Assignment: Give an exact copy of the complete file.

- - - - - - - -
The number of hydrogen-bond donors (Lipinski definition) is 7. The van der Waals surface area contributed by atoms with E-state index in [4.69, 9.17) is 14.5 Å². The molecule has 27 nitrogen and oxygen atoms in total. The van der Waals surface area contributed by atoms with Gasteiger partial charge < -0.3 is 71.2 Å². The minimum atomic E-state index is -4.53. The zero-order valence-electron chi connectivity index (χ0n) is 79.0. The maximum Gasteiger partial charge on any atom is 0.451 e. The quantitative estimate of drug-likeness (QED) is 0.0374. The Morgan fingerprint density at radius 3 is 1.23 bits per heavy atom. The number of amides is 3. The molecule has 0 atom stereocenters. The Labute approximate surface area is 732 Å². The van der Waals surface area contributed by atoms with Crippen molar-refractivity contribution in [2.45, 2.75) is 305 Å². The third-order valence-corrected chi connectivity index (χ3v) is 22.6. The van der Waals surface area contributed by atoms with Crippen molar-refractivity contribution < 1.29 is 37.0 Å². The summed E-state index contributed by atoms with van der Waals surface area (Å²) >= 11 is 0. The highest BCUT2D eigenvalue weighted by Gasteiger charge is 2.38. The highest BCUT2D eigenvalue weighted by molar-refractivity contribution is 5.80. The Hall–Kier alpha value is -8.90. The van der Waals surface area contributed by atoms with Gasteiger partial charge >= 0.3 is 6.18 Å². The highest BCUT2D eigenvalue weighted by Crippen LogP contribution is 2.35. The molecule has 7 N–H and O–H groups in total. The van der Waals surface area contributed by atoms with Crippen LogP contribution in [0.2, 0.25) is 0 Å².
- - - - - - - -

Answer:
The number of hydrogen-bond donors (Lipinski definition) is 7. The van der Waals surface area contributed by atoms with E-state index in [4.69, 9.17) is 14.5 Å². The molecule has 27 nitrogen and oxygen atoms in total. The van der Waals surface area contributed by atoms with Gasteiger partial charge < -0.3 is 71.2 Å². The minimum atomic E-state index is -4.53. The zero-order valence-electron chi connectivity index (χ0n) is 79.0. The maximum Gasteiger partial charge on any atom is 0.451 e. The quantitative estimate of drug-likeness (QED) is 0.0374. The Morgan fingerprint density at radius 3 is 1.23 bits per heavy atom. The number of amides is 3. The molecule has 0 atom stereocenters. The Labute approximate surface area is 732 Å². The van der Waals surface area contributed by atoms with Crippen molar-refractivity contribution in [2.45, 2.75) is 305 Å². The third-order valence-corrected chi connectivity index (χ3v) is 22.6. The van der Waals surface area contributed by atoms with Crippen molar-refractivity contribution < 1.29 is 37.0 Å². The summed E-state index contributed by atoms with van der Waals surface area (Å²) >= 11 is 0. The highest BCUT2D eigenvalue weighted by Gasteiger charge is 2.38. The highest BCUT2D eigenvalue weighted by molar-refractivity contribution is 5.80. The Hall–Kier alpha value is -8.90. The van der Waals surface area contributed by atoms with Gasteiger partial charge >= 0.3 is 6.18 Å². The highest BCUT2D eigenvalue weighted by Crippen LogP contribution is 2.35. The molecule has 7 N–H and O–H groups in total. The van der Waals surface area contributed by atoms with Crippen LogP contribution in [0.2, 0.25) is 0 Å².